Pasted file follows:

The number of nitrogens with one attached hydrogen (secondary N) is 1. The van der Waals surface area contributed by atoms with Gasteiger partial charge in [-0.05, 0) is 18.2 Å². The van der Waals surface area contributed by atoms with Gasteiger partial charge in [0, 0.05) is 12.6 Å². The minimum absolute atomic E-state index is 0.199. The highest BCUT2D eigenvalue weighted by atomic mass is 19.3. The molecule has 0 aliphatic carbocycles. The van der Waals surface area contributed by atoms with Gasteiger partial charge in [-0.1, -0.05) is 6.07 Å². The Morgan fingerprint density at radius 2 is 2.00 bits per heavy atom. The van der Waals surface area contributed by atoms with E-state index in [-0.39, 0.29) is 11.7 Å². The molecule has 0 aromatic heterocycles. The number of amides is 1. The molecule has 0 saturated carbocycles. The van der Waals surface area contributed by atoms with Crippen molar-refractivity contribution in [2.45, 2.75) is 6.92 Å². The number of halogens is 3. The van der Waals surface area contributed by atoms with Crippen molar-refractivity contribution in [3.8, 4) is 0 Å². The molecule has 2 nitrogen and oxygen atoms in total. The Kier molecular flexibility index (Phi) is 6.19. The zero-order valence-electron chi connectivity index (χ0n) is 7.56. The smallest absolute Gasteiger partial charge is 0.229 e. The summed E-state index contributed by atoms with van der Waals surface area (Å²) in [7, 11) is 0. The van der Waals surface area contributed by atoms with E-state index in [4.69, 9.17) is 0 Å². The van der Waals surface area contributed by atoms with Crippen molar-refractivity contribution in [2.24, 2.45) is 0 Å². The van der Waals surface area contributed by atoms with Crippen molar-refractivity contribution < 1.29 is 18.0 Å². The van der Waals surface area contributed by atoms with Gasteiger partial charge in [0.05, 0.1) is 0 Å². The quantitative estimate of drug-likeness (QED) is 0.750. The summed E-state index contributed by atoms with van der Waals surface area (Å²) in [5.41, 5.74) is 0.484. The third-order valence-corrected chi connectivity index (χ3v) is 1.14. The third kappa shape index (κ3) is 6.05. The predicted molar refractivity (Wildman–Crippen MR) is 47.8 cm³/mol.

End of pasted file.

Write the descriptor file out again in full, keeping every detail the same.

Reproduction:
The number of nitrogens with one attached hydrogen (secondary N) is 1. The van der Waals surface area contributed by atoms with Gasteiger partial charge in [-0.05, 0) is 18.2 Å². The van der Waals surface area contributed by atoms with Gasteiger partial charge in [0, 0.05) is 12.6 Å². The minimum absolute atomic E-state index is 0.199. The highest BCUT2D eigenvalue weighted by atomic mass is 19.3. The molecule has 0 aliphatic carbocycles. The van der Waals surface area contributed by atoms with Gasteiger partial charge in [-0.1, -0.05) is 6.07 Å². The Morgan fingerprint density at radius 2 is 2.00 bits per heavy atom. The van der Waals surface area contributed by atoms with E-state index in [-0.39, 0.29) is 11.7 Å². The molecule has 0 aromatic heterocycles. The number of amides is 1. The molecule has 0 saturated carbocycles. The van der Waals surface area contributed by atoms with Crippen molar-refractivity contribution in [2.45, 2.75) is 6.92 Å². The number of halogens is 3. The van der Waals surface area contributed by atoms with Crippen molar-refractivity contribution in [3.8, 4) is 0 Å². The molecule has 2 nitrogen and oxygen atoms in total. The Kier molecular flexibility index (Phi) is 6.19. The zero-order valence-electron chi connectivity index (χ0n) is 7.56. The smallest absolute Gasteiger partial charge is 0.229 e. The summed E-state index contributed by atoms with van der Waals surface area (Å²) in [7, 11) is 0. The van der Waals surface area contributed by atoms with E-state index in [4.69, 9.17) is 0 Å². The van der Waals surface area contributed by atoms with Crippen molar-refractivity contribution in [2.24, 2.45) is 0 Å². The van der Waals surface area contributed by atoms with Crippen molar-refractivity contribution < 1.29 is 18.0 Å². The van der Waals surface area contributed by atoms with Gasteiger partial charge in [0.05, 0.1) is 0 Å². The quantitative estimate of drug-likeness (QED) is 0.750. The summed E-state index contributed by atoms with van der Waals surface area (Å²) in [5.41, 5.74) is 0.484. The third-order valence-corrected chi connectivity index (χ3v) is 1.14. The third kappa shape index (κ3) is 6.05. The predicted molar refractivity (Wildman–Crippen MR) is 47.8 cm³/mol.